Posted 20 August 2011, by Sean Nicholls and Rachel Olding, The Sydney Morning Herald, smh.com.au
THE company behind last week’s controversial chemical spill near Newcastle has revealed it also discharged arsenic into the Hunter River yesterday.
While the Premier, Barry O’Farrell, resisted calls to stand down his Environment Minister, Robyn Parker, over her handling of a leak from Orica’s Newcastle plant, the company yesterday reported a discharge of arsenic into the river higher than its allowable limit.
It discharged up to 1.2 megalitres of effluent containing traces of arsenic above its environmental protection licence cap yesterday afternoon. The discharge occurred at the Kooragang Island plant near Newcastle, but the increase in concentration was not expected to affect the health of the Hunter River.
The Herald revealed yesterday that the Office of Environment and Heritage emailed an ”early alert” to Ms Parker’s office at 4.23pm on August 10, two days after last week’s chemical leak. It warned that parts of Stockton had been covered by a residue ”characteristic of hexavalent chromium, which is a hazardous substance if inhaled”.
The office of the Newcastle MP, Tim Owen, said he was informed of the alert soon after via a phone message, but Ms Parker made no warning public until 3.27pm the next day. Shortly after, the Department of Health issued guidelines to residents who might have been affected, including advice to wash surfaces children might touch.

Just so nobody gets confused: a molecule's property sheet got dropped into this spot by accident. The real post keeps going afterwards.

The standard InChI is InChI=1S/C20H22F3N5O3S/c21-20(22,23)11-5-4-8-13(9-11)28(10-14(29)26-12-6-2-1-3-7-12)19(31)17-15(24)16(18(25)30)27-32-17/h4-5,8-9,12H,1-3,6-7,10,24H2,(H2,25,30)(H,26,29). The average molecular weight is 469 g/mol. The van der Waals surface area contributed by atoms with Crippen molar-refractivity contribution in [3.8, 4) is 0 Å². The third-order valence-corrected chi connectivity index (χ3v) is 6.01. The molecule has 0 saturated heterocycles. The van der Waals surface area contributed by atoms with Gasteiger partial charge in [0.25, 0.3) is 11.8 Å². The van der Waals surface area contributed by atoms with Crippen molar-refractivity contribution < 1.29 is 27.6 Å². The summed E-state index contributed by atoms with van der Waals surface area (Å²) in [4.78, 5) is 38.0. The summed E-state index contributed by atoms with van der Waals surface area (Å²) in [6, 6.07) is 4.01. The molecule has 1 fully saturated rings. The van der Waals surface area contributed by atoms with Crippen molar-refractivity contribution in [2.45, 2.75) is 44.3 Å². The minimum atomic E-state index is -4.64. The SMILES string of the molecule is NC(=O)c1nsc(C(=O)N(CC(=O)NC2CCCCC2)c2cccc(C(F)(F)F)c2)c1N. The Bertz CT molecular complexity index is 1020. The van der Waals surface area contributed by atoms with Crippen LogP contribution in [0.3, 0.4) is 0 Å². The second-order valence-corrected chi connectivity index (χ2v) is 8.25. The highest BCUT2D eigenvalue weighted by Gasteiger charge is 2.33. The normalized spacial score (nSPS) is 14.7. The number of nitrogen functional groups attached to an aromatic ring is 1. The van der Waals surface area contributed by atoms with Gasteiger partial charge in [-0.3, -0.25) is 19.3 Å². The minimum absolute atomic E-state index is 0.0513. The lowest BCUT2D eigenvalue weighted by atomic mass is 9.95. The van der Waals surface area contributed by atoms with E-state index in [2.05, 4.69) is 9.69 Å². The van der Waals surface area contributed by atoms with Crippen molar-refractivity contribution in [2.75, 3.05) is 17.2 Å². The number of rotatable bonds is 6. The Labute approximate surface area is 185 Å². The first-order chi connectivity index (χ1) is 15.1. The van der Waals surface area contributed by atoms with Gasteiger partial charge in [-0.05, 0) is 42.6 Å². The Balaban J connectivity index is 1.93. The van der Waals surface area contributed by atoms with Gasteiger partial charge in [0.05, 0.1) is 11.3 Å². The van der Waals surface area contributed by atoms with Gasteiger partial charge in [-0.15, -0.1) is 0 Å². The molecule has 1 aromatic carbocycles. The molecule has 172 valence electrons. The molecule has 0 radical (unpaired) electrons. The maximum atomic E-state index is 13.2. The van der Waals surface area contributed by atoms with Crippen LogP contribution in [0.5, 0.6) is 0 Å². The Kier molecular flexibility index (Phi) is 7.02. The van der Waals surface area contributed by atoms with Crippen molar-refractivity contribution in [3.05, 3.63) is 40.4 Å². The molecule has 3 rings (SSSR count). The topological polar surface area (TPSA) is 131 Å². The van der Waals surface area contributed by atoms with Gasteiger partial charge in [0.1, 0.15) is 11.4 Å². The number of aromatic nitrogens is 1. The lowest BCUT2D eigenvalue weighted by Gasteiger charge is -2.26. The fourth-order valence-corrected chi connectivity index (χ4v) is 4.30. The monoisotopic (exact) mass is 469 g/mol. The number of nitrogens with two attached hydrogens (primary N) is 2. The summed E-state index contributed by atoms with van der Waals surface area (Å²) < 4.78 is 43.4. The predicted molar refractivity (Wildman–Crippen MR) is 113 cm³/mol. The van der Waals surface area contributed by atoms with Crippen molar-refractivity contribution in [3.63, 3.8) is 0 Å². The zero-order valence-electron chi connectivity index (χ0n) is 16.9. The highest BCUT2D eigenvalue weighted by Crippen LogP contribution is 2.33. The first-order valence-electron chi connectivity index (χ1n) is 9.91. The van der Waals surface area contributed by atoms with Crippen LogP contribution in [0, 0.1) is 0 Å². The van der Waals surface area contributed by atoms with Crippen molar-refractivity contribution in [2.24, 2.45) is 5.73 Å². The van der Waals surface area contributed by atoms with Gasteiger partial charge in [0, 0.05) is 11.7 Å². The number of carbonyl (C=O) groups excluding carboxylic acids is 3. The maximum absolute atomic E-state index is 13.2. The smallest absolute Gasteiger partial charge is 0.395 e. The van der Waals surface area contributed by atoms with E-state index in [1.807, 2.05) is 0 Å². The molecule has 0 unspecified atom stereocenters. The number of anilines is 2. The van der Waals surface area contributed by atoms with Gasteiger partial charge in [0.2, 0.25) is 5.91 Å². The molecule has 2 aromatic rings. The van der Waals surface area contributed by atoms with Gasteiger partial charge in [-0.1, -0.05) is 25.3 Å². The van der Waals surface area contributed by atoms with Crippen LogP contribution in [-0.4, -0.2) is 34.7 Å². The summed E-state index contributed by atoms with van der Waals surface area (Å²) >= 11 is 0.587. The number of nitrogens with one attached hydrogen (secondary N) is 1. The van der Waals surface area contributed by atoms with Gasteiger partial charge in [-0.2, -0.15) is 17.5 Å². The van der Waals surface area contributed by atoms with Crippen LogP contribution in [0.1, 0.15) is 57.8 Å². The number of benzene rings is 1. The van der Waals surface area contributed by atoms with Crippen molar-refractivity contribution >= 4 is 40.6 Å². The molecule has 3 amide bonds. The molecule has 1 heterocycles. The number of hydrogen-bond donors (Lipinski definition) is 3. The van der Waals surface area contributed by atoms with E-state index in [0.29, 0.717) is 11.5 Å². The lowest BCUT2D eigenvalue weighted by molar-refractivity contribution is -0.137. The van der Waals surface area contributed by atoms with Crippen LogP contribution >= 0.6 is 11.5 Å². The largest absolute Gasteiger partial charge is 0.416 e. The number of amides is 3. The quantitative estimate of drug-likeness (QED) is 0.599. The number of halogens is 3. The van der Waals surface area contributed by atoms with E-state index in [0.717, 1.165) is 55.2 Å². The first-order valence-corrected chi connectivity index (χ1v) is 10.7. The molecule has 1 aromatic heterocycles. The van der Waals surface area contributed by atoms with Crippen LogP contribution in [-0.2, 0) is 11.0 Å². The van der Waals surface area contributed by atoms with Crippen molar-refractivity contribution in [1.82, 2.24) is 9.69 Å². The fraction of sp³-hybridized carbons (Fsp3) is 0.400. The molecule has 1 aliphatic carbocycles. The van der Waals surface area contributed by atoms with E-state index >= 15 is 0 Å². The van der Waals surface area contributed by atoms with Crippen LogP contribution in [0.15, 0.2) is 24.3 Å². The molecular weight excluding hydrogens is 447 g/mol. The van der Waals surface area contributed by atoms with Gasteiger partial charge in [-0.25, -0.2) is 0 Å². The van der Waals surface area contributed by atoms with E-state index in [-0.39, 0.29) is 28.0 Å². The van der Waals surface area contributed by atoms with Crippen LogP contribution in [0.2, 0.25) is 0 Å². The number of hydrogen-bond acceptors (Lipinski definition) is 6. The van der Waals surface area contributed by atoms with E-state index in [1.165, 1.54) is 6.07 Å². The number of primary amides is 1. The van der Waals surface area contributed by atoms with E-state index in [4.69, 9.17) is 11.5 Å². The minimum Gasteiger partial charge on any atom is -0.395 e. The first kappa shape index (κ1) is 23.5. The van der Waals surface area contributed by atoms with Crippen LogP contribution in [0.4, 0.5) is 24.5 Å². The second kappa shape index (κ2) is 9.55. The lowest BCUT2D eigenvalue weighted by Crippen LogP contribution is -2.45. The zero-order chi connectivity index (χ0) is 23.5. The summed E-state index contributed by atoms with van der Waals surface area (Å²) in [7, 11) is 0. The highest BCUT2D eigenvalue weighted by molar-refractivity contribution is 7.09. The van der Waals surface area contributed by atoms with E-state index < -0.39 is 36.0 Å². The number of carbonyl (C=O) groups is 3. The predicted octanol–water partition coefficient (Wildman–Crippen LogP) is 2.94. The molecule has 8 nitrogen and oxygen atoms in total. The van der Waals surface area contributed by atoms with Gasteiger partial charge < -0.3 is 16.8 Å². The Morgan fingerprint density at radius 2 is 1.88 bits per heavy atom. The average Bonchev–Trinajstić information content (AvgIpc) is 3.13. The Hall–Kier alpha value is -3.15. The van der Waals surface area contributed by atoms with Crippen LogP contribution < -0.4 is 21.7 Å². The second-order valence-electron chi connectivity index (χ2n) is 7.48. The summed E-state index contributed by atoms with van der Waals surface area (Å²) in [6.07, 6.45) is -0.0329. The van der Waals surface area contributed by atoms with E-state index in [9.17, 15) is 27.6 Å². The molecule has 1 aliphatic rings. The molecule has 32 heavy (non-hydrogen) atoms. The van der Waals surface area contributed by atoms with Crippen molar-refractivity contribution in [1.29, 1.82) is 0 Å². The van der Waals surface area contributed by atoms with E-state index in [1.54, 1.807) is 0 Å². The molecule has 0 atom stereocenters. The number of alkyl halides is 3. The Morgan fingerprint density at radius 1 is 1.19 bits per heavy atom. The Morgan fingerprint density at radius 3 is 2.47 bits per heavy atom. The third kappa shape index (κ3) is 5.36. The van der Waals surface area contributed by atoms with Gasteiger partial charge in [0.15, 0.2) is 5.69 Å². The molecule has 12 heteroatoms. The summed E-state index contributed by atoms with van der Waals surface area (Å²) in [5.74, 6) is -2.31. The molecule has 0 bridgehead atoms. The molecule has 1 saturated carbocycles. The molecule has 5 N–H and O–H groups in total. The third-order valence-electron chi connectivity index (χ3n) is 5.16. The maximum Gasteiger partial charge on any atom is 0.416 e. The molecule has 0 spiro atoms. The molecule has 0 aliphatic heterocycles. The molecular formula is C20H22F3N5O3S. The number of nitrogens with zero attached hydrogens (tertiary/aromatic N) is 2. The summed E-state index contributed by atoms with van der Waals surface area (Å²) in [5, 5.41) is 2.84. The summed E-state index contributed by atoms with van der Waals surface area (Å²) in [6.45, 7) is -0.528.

The guidelines said hexavalent chromium could cause cancer, but normally only after high levels of exposure over a long period. They said ”current available evidence suggests a low risk” from the Orica release.
The Opposition Leader, John Robertson, demanded Ms Parker be stood down pending the findings of an independent inquiry ordered by Mr O’Farrell. ”This minister has bungled her management of this situation from the moment she was advised,” he said. ”She has chosen to ring the member for Newcastle and tell him rather than tell the people of Stockton.” Ms Parker’s office did not return calls.
The Office of Environment and Heritage alert has focused attention on her initial statements about when the government learnt of the leak. At a news conference on the Friday after the incident, Ms Parker told Channel Seven: ”The Office of Environment and Heritage first heard about this incident on Tuesday, so they immediately talked to Orica and, at first, we were told it was an emission on site.”
But she has subsequently said she first learnt about the incident from the alert.
The alert raises questions about why the Health Minister, Jillian Skinner, did not tell the public about the dangers of exposure to the chemical. Ms Skinner told the Herald she was told about the leak on Wednesday at 5.50pm by Ms Parker’s office.
”I confirmed that, as this was potentially a public health issue, it was most appropriately dealt with by the chief health officer, Dr Kerry Chant,” she said. “I have total confidence in Dr Chant and the way she has informed the public.”
The chief executive of the Nature Conservation Council of NSW, Pepe Clarke, called for an industry-wide public inquiry into industrial pollution regulation and safety laws. ”How long is it going to be before a really large scale toxic incident occurs?” he said. ”Orica aren’t amateurs. If these things can happen at Orica, they can happen elsewhere.”